Local history buffs present work

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Pictured from left, Joan Alexander of the Glover Historical Society, writer Dolores E. Chamberlain, and Earl Randall of the Crystal Lake Falls Historical Association were the presenters on Monday night at a meeting on local history at the Barton library.  Photo by Nathalie Gagnon-Joseph

Pictured from left, Joan Alexander of the Glover Historical Society, writer Dolores E. Chamberlain, and Earl Randall of the Crystal Lake Falls Historical Association were the presenters on Monday night at a meeting on local history at the Barton library. Photo by Nathalie Gagnon-Joseph

copyright the Chronicle July 22, 2015

by Nathalie Gagnon-Joseph

BARTON — The area here changed drastically in the last century. Where Barton was a hub of activity, now the industry is gone and once-busy factory buildings are crumbling.

This was part of the focus of Earl Randall’s presentation on Barton’s history, which he gave at the library here on Monday. About ten people came to the meeting, to hear from different presenters about the stories, people, and general history of the area.

Mr. Randall, of the Crystal Lake Falls Historical Association, Joan Alexander of the Glover Historical Society, and writer Dolores E. Chamberlain presented the work they’ve done on the area to keep memories alive.

Mr. Randall brought old pictures of Barton and used a pointer to bring attention to different businesses that were once here, what happened to them, and what replaced them.

What made Barton the economic and social center of Orleans County were…To read the rest of this article, and all the Chronicle‘s stories, subscribe:

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Arts guild plans paint out in Newport

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Pictured here with the dolls that she makes is Camilla Mead, president of the Wooden Horse Arts Guild.  The guild aims to build the local community through the arts and provide a space for artists to come together.  Photo by Nathalie Gagnon-Joseph

Pictured here with the dolls that she makes is Camilla Mead, president of the Wooden Horse Arts Guild. The guild aims to build the local community through the arts and provide a space for artists to come together. Photo by Nathalie Gagnon-Joseph

copyright the Chronicle July 22, 2015

by Nathalie Gagnon-Joseph

NORTH TROY — The Wooden Horse Arts Guild, or WHAG, is adding a new event to the Aquafest in Newport on August 1: a plein air paint out. Artists can bring their materials and paint outdoors during the festival.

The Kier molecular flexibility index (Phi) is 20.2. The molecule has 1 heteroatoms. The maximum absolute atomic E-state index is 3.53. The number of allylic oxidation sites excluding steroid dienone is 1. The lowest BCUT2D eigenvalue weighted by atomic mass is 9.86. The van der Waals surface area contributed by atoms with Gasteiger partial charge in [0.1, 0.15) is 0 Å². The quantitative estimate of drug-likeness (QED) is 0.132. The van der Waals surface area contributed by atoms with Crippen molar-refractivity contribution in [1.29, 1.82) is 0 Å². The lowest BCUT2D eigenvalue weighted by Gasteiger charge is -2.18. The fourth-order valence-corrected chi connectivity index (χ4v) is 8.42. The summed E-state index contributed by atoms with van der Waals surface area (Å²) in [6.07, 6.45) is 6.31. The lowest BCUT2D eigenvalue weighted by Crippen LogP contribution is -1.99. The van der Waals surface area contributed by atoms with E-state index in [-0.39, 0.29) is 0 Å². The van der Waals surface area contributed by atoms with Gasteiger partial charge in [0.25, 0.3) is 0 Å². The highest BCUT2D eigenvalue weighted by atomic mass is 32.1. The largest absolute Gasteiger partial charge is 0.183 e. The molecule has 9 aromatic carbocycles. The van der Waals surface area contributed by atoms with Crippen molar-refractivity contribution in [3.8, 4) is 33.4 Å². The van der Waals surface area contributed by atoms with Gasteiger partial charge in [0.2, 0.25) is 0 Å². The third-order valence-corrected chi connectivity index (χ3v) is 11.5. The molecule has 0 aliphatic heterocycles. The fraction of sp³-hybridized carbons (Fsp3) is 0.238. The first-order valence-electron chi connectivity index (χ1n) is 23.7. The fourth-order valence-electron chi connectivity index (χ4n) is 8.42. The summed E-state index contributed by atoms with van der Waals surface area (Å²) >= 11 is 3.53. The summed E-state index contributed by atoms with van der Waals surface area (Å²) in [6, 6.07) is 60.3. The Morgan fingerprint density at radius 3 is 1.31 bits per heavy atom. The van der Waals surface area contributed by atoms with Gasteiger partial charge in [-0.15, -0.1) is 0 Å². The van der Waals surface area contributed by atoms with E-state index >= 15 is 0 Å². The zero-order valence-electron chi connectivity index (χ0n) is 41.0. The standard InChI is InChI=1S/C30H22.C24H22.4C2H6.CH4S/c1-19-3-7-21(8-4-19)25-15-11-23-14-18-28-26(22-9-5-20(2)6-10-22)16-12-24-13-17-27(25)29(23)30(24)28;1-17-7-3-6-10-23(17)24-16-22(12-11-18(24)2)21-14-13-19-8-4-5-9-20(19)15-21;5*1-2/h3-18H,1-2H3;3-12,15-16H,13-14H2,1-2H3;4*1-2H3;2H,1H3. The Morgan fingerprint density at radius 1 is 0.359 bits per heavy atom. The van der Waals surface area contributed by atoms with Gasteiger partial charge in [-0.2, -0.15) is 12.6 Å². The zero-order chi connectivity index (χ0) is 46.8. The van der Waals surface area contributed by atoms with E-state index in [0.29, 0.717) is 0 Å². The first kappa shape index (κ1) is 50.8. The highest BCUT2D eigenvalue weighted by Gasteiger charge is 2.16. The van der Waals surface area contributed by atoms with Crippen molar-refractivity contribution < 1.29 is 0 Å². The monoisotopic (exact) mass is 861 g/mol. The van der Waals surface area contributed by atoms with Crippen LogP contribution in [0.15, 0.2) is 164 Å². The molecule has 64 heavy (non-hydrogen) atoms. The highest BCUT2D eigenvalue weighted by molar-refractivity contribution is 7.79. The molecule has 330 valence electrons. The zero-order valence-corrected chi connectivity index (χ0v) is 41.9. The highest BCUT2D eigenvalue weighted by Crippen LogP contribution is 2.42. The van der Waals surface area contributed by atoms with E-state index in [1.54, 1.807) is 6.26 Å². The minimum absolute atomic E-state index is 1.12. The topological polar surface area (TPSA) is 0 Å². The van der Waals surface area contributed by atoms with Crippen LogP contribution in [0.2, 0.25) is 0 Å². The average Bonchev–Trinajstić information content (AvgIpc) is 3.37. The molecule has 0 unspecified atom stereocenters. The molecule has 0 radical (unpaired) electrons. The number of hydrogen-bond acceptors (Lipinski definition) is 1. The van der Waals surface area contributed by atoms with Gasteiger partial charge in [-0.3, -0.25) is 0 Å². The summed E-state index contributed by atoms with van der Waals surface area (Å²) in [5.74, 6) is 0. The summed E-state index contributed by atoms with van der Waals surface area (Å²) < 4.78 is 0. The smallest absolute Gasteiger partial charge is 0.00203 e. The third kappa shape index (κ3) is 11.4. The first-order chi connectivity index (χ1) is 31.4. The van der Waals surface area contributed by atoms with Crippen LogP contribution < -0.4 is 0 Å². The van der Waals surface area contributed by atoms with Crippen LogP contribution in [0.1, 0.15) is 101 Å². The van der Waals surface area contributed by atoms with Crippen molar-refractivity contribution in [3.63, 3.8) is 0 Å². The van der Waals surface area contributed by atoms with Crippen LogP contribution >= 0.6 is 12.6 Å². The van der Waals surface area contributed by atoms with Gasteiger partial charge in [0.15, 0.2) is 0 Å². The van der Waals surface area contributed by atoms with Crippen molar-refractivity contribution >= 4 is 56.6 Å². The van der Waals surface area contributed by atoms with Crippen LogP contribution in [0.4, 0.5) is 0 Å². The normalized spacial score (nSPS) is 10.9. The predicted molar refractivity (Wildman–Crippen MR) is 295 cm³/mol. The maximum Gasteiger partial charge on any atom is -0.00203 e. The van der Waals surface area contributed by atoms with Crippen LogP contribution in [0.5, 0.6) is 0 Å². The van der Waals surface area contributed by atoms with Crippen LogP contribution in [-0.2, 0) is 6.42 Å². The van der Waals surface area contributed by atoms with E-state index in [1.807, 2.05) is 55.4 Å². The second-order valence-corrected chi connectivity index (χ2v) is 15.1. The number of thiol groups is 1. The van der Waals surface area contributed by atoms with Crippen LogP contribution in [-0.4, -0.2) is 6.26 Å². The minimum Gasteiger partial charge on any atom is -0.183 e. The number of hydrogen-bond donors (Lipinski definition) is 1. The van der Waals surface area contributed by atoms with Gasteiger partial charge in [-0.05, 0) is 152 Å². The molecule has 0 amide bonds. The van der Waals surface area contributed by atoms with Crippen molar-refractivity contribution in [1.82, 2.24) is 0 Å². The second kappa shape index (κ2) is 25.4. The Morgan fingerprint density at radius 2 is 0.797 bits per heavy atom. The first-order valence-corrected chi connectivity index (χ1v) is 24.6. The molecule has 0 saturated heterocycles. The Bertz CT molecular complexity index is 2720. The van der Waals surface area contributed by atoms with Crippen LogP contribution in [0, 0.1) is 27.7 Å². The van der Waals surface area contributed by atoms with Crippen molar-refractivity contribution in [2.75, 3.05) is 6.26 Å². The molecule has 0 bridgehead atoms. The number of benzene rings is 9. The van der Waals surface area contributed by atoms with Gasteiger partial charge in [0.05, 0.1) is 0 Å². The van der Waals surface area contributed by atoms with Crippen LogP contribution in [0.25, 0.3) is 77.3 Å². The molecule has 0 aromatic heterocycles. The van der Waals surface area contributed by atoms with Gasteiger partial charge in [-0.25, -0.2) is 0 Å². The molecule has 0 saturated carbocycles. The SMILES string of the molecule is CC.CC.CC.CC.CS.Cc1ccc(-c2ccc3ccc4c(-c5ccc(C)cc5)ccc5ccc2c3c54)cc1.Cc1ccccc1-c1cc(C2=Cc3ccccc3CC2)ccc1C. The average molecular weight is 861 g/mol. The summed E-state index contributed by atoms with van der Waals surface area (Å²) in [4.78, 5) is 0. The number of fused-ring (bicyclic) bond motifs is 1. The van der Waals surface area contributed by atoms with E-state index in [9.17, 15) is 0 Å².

The live painting initiative is one of many activities WHAG organizes in order to benefit both the community and local artists.

Artists have few options if they want to display their work and sell it. A common one is having a gallery display the art in exchange for a commission on a sale, sometimes as much as 50 percent of the sale price.

WHAG gives artists and crafters an alternative. The nonprofit guild doesn’t require a commission, and its permanent gallery is located online.

For $50 a year, artists get their own webpage on the WHAG website, complete with…To read the rest of this article, and all the Chronicle‘s stories, subscribe:

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Hill Farmstead expands, adds tasting room

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The view from the Hill Farmstead tasting room shows the brewing floor, with Mr. Hill at his post in the center of the operation. At left are the four tanks in which malt, water, and hops are cooked together. At right are rows of fermenting and conditioning tanks. At the far end of the building is the station at which kegs are filled. The entire operation is tied together with an elaborate system of pipes that run across the room’s ceiling.

copyright the Chronicle July 22, 2015

by Joseph Gresser

GREENSBORO — When the Chronicle first visited Shaun Hill in 2010, he was brewing beer in a converted garage. It would be a few months before he released his first offerings, but Mr. Hill already had serious ambition.

“My goal is to make the best beer in the world,” he said.

He looked forward to expanding his production facility to the size of the barn that once stood on the property where he makes his beer, land that has been in his family for well over 200 years.

Three years later Hill Farmstead Brewery was recognized as…To read the rest of this article, and all the Chronicle‘s stories, subscribe:

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Newport City throws Ward a farewell party

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John Ward and a double stand at a party honoring Newport’s City Manager, who officially retired on July 15.  The 50 or so guests had a hard time telling which was the real John Ward, especially since both candidates were dressed in his clothing.  Perhaps Mr. Ward’s administrative assistant, Laurel Wilson, could have resolved the question, but she was unaccountably absent when the second Mr. Ward strolled into the room.  Photo by Joseph Gresser